The Fed’s economic projections, compiled from estimates of all its officials, estimates the current neutral rate at 2.9 percent.
However, Powell said that views on the neutral rate vary widely.
POOR INTERNAL CONTROLS: Insurance Bureau Director-General Shih Chiung-hwa said the company is expected to get back on track while its chairman is suspended The Financial Supervisory Commission (FSC) yesterday fined Shin Kong Life Insurance Co (新光人壽) NT$27.6 million (US$939,415) for a reckless investment that endangered its solvency, and suspended its chairman Eugene Wu (吳東進) for poor supervision. The penalty is the second-highest in a single case after Nan Shan Life Insurance Co (南山人壽) was fined NT$30 million in September last year and its chairman Du Ying-tzyong (杜英宗) suspended for two years, the commission said. In three rounds of special and regular examinations conducted since last year, the commission found that Shin Kong Life had given too much power to an asset and liability management committee
Sony Corp has cut its estimated Play Station 5 (PS5) production for this fiscal year by 4 million units, down to about 11 million, following production issues with its custom-designed system-on-chip (SOC) for the new console, people familiar with the matter said. The Tokyo-based electronics giant in July boosted orders with suppliers in anticipation of heightened demand for gaming in the holiday season and beyond, as people spend more time at home due to the COVID-19 pandemic. However, the company has come up against manufacturing issues, such as production yields as low as 50 percent for its SOC, which have cut into
HEAVY INVESTMENT: Moody’s affirmed the firm’s ‘Aa3’ rating with a ‘stable’ outlook due to its leading position in the industry and ability to match customer requirements Taiwan Semiconductor Manufacturing Co’s (TSMC, 台積電) revenue this year is expected to increase about 21 percent to NT$1.29 trillion (US$44.01 billion) from NT$1.07 trillion last year, driven by strong demand for advanced 5-nanometer and 7-nanometer chips mainly used in smartphones and high-performance computing devices, a Moody’s Investors Service report on Wednesday said. TSMC’s rate of revenue growth next year is to increase to 7.5 percent, the ratings agency said. The company, which supplies 5-nanometer chips for Apple Inc’s new iPad series, has introduced the advanced chips ahead of its competitors and gained a significant share of the market for the foundry industry’s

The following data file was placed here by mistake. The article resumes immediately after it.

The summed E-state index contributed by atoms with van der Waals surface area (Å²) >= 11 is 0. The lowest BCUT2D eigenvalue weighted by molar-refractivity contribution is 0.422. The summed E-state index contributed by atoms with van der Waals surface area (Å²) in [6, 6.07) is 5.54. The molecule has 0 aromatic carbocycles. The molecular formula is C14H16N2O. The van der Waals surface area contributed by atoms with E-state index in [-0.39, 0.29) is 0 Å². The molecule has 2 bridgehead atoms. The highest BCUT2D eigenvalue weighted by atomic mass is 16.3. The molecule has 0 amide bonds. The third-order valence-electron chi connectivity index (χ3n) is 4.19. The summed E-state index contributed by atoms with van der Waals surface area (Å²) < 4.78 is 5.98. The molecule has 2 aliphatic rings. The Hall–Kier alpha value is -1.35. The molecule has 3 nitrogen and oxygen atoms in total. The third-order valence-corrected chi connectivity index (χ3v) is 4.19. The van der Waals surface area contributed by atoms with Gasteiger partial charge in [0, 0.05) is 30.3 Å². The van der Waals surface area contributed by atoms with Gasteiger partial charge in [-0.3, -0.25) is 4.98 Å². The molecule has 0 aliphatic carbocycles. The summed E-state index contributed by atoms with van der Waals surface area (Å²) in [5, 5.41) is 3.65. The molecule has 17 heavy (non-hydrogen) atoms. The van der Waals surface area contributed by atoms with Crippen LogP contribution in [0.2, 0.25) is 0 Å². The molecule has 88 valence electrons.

O2O BICYCLE SHOW: The Taiwan Bicycle Show next year is to be online to offline, with forums, audio-visual conferences and livestreaming of the offline events Local bicycle makers expect demand to continue outpacing supply due to orders triggered by the COVID-19 pandemic, with some companies seeing orders back up through next year. “Next year is all full in terms of orders. Our lead time on components is one year,” Giant Manufacturing Co Ltd (巨大機械) chairwoman Bonnie Tu (杜綉珍) told a news conference in Taipei organized by the Taiwan External Trade Development Council (TAITRA) to announce next year’s Taipei Cycle Show. The pandemic has reduced bicycle supplies and increased demand around the world, Robert Wu (吳盈進), chairman of KMC (Kuei Meng) International Inc (桂盟國際), one of the world’s